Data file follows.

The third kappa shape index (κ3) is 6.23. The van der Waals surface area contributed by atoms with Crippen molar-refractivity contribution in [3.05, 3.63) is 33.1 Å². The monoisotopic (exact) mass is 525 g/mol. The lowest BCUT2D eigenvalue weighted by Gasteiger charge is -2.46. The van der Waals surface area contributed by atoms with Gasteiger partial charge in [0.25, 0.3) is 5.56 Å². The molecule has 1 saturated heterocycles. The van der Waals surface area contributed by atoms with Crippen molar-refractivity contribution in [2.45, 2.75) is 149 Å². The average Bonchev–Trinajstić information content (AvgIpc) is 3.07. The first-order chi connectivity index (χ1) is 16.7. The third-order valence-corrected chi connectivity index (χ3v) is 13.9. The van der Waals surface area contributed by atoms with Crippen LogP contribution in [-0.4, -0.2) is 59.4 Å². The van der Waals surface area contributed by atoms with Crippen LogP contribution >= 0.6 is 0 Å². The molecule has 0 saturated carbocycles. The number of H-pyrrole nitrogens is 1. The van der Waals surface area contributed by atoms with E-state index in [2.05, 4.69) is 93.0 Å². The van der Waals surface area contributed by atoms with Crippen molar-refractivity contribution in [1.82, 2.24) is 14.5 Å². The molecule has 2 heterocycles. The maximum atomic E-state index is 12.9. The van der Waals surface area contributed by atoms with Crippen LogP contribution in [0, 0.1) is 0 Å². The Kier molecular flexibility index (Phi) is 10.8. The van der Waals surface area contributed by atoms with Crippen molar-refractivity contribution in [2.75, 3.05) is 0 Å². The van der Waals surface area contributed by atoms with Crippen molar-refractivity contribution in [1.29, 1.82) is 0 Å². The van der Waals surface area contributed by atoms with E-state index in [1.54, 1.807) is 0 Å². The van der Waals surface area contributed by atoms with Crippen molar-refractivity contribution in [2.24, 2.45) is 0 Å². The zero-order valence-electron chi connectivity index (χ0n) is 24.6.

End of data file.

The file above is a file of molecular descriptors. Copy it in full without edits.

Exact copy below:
The third kappa shape index (κ3) is 6.23. The van der Waals surface area contributed by atoms with Crippen molar-refractivity contribution in [3.05, 3.63) is 33.1 Å². The monoisotopic (exact) mass is 525 g/mol. The lowest BCUT2D eigenvalue weighted by Gasteiger charge is -2.46. The van der Waals surface area contributed by atoms with Gasteiger partial charge in [0.25, 0.3) is 5.56 Å². The molecule has 1 saturated heterocycles. The van der Waals surface area contributed by atoms with Crippen molar-refractivity contribution in [2.45, 2.75) is 149 Å². The average Bonchev–Trinajstić information content (AvgIpc) is 3.07. The first-order chi connectivity index (χ1) is 16.7. The third-order valence-corrected chi connectivity index (χ3v) is 13.9. The van der Waals surface area contributed by atoms with Crippen LogP contribution in [-0.4, -0.2) is 59.4 Å². The van der Waals surface area contributed by atoms with Crippen LogP contribution >= 0.6 is 0 Å². The molecule has 0 saturated carbocycles. The number of H-pyrrole nitrogens is 1. The van der Waals surface area contributed by atoms with E-state index in [2.05, 4.69) is 93.0 Å². The van der Waals surface area contributed by atoms with Crippen molar-refractivity contribution in [1.82, 2.24) is 14.5 Å². The molecule has 2 heterocycles. The maximum atomic E-state index is 12.9. The van der Waals surface area contributed by atoms with Crippen LogP contribution in [0, 0.1) is 0 Å². The Kier molecular flexibility index (Phi) is 10.8. The van der Waals surface area contributed by atoms with Crippen molar-refractivity contribution in [2.75, 3.05) is 0 Å². The van der Waals surface area contributed by atoms with Crippen molar-refractivity contribution in [1.29, 1.82) is 0 Å². The van der Waals surface area contributed by atoms with E-state index in [1.54, 1.807) is 0 Å². The van der Waals surface area contributed by atoms with Crippen molar-refractivity contribution in [2.24, 2.45) is 0 Å². The zero-order valence-electron chi connectivity index (χ0n) is 24.6.